Built in 1966, Joker Marchant Stadium is one of the oldest parks in the grapefruit league. Yet after 52 years it remains one of the most beloved and it continues to be a friendly stadium for all fans. It’s 2016 renovation has made the park more accessible for people with disabilities to enjoy spring training.
Les Garlock and his wife, Sue, have two of the most specialized jobs at Joker Marchant. Les seats handicapped guests in the upper deck, while Sue assists near the first aid station.
The pair make the trek down from snowy Michigan every December for the spring break season. The Dewitt native has served as an usher at Publix Field’s upper handicapped section for the past several years and has been a Tigers fan since his first birthday.
The office decided to move Garlock from the gate to the upper deck, not understanding the change, as he was one of the most upbeat ushers.
One day after the move, a coworker asked him to take special care of a visitor. It was Melanie, a schoolteacher with cancer who was watching the game with her parents. Les was entrusted with making sure she took breaks from the sun periodically and was struck by her genuine nature.
She was not looking for sympathy, he said. She simply wanted to take in a baseball game.
“I went home and told my wife, ‘I know why I was moved up here’.”
Garlock didn’t see the teacher for many years after her family stopped purchasing season tickets. Much to his surprise, last year he was tapped on the shoulder.
It was Melanie.
The two embraced and took in how incredible, yet normal it was to be back at a game so many years later.
“And then she said ‘well, can you help me find my seat?”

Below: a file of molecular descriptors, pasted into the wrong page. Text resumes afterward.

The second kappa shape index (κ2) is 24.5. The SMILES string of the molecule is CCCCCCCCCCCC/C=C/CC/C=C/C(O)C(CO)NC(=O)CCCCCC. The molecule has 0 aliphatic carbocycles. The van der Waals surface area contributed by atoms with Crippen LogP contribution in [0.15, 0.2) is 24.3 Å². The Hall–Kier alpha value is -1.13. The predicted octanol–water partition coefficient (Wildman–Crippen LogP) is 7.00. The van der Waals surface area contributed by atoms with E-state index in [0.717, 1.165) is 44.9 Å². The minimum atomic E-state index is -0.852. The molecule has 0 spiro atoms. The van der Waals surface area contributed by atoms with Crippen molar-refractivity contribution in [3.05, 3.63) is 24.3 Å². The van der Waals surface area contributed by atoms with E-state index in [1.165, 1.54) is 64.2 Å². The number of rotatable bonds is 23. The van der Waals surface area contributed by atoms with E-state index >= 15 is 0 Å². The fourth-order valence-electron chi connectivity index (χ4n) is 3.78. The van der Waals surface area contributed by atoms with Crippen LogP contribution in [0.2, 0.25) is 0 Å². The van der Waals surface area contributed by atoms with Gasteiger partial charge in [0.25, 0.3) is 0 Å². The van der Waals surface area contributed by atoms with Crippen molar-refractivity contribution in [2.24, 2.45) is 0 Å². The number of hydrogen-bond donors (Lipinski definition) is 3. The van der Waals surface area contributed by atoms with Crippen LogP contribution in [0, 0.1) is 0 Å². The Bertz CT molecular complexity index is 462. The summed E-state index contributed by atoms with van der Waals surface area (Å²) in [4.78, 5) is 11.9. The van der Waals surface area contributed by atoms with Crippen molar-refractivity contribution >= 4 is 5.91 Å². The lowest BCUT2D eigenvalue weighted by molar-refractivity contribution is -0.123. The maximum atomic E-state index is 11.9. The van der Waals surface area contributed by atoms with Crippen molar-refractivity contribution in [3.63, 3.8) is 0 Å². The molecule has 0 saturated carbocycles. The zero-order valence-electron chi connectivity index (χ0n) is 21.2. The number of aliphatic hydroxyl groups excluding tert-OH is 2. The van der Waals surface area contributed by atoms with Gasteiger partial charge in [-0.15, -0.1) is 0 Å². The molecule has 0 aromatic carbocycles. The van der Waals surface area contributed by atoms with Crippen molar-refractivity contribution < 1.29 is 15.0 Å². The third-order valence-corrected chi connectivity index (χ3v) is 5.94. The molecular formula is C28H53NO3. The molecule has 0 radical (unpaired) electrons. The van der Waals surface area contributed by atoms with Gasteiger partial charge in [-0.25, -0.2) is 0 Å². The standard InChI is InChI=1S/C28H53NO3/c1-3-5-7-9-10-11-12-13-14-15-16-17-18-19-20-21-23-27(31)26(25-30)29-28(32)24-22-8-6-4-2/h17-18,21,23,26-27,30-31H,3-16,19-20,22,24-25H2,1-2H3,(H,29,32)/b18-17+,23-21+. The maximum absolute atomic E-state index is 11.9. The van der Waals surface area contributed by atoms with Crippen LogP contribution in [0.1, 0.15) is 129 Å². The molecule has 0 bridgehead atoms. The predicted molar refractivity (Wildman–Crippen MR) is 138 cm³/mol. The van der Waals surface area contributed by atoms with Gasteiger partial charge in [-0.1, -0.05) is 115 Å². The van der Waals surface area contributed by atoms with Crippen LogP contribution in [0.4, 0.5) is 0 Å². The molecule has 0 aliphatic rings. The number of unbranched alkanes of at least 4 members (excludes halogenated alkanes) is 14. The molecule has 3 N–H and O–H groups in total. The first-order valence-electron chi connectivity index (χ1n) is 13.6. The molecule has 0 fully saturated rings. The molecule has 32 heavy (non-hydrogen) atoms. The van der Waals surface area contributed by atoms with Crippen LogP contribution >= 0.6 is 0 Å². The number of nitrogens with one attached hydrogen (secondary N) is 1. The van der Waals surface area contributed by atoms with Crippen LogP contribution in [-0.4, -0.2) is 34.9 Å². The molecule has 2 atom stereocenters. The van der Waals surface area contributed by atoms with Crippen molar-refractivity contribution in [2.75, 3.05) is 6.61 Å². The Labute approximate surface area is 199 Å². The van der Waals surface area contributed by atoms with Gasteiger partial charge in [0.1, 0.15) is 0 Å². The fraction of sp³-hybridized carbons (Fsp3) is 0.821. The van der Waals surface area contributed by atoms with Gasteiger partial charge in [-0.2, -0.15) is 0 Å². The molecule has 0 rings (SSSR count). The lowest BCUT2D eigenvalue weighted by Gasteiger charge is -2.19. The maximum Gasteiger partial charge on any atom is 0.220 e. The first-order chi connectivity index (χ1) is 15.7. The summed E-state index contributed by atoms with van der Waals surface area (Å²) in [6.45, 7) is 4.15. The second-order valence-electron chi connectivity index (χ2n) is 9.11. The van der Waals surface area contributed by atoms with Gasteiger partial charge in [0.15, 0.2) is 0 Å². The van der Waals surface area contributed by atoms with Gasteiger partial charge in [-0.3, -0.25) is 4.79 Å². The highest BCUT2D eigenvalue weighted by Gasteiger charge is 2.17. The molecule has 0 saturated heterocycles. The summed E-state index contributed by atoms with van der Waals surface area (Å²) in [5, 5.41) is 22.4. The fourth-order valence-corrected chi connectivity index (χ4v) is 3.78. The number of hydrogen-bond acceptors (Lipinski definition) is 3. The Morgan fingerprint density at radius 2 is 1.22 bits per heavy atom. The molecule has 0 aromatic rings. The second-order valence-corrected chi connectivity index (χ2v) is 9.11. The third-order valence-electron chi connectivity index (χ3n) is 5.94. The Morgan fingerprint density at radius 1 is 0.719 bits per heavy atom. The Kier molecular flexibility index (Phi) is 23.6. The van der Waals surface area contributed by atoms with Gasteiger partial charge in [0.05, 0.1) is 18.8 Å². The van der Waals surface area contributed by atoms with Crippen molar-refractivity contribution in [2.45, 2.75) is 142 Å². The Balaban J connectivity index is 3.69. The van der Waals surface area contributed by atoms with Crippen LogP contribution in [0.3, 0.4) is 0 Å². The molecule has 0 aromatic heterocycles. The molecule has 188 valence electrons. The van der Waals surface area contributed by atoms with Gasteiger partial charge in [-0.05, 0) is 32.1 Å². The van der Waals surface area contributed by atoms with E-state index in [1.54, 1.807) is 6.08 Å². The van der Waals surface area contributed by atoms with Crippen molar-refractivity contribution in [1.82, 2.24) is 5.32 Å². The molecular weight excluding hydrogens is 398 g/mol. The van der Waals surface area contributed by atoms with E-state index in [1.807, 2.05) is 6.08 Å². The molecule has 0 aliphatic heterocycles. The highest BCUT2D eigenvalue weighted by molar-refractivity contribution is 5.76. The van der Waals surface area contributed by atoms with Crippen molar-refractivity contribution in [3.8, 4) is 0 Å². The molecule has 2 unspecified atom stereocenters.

Serving disabled guests for the past several years, Garlock is proud that the new facilities make the stadium much more fan friendly, the renovations have especially for disabled Tigers fans, he said. The new improvements include seats for wheelchair companions, additional elevators and increased space to accommodate for wider wheelchairs.
Garlock is especially proud of the renovations made to Marchant in 2016. The Tigers’ spring home underwent a $48 million revamp that included a new clubhouse, additional covered seating and an extension of the safety netting, Garick said.
The fixes seem minute, Garlock explains. However, the simple addition of an extra elevator has allowed disabled fans to exit the park much more quickly.
The usher has seen the stadium drastically improve in his nine seasons working there. The field continues to improve as it is finely tuned in its second season following the renovation.
In addition to making the stadium more handicap accessible, the 2016 upgrade increased the stadium’s workload by 30 jobs. Garlock’s favorite recruit would have to be his wife.
“They give you a call in January to ask you if you’re coming back and they told me to bring her down,” he said.
Garlock was elated.
While the fans Garlock’s section are fruitful in conversation, having his wife working down the stairs has brought a new enjoyment to the experience.
Garlock’s new highlight of his days at the park is close to his heart: “seeing her sneak around the corner and wave at me.”